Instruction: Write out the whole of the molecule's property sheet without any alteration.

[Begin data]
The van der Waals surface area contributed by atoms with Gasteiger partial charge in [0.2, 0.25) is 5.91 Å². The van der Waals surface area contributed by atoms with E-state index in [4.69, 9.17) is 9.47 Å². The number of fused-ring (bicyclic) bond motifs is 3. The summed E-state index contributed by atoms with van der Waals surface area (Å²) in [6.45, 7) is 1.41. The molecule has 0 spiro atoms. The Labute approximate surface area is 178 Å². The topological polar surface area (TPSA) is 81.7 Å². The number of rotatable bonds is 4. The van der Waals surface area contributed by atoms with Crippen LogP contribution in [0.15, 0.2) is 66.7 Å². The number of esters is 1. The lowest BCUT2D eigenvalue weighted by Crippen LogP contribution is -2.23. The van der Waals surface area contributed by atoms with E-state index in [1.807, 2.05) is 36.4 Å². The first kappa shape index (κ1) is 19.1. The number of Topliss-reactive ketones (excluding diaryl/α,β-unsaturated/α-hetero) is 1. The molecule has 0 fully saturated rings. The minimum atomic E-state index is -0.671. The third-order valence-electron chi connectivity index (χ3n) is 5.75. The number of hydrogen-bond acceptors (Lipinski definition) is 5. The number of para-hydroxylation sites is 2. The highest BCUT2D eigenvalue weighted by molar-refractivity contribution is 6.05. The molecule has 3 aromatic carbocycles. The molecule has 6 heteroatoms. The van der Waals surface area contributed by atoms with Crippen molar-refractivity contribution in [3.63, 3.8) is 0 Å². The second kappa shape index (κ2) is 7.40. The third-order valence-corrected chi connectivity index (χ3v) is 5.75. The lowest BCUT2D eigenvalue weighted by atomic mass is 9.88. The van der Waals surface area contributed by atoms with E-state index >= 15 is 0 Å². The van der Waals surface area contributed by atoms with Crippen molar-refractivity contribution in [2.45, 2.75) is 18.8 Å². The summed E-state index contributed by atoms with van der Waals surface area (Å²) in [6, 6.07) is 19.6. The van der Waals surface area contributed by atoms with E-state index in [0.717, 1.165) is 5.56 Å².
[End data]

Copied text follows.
The van der Waals surface area contributed by atoms with Gasteiger partial charge in [0.2, 0.25) is 5.91 Å². The van der Waals surface area contributed by atoms with E-state index in [4.69, 9.17) is 9.47 Å². The number of fused-ring (bicyclic) bond motifs is 3. The summed E-state index contributed by atoms with van der Waals surface area (Å²) in [6.45, 7) is 1.41. The molecule has 0 spiro atoms. The Labute approximate surface area is 178 Å². The topological polar surface area (TPSA) is 81.7 Å². The number of rotatable bonds is 4. The van der Waals surface area contributed by atoms with Crippen LogP contribution in [0.15, 0.2) is 66.7 Å². The number of esters is 1. The lowest BCUT2D eigenvalue weighted by Crippen LogP contribution is -2.23. The van der Waals surface area contributed by atoms with E-state index in [1.807, 2.05) is 36.4 Å². The first kappa shape index (κ1) is 19.1. The number of Topliss-reactive ketones (excluding diaryl/α,β-unsaturated/α-hetero) is 1. The molecule has 0 fully saturated rings. The minimum atomic E-state index is -0.671. The third-order valence-electron chi connectivity index (χ3n) is 5.75. The number of hydrogen-bond acceptors (Lipinski definition) is 5. The number of para-hydroxylation sites is 2. The highest BCUT2D eigenvalue weighted by molar-refractivity contribution is 6.05. The molecule has 3 aromatic carbocycles. The molecule has 6 heteroatoms. The van der Waals surface area contributed by atoms with Crippen molar-refractivity contribution in [3.63, 3.8) is 0 Å². The second kappa shape index (κ2) is 7.40. The third-order valence-corrected chi connectivity index (χ3v) is 5.75. The lowest BCUT2D eigenvalue weighted by atomic mass is 9.88. The van der Waals surface area contributed by atoms with E-state index >= 15 is 0 Å². The van der Waals surface area contributed by atoms with Crippen molar-refractivity contribution in [2.45, 2.75) is 18.8 Å². The summed E-state index contributed by atoms with van der Waals surface area (Å²) in [6, 6.07) is 19.6. The van der Waals surface area contributed by atoms with E-state index in [0.717, 1.165) is 5.56 Å².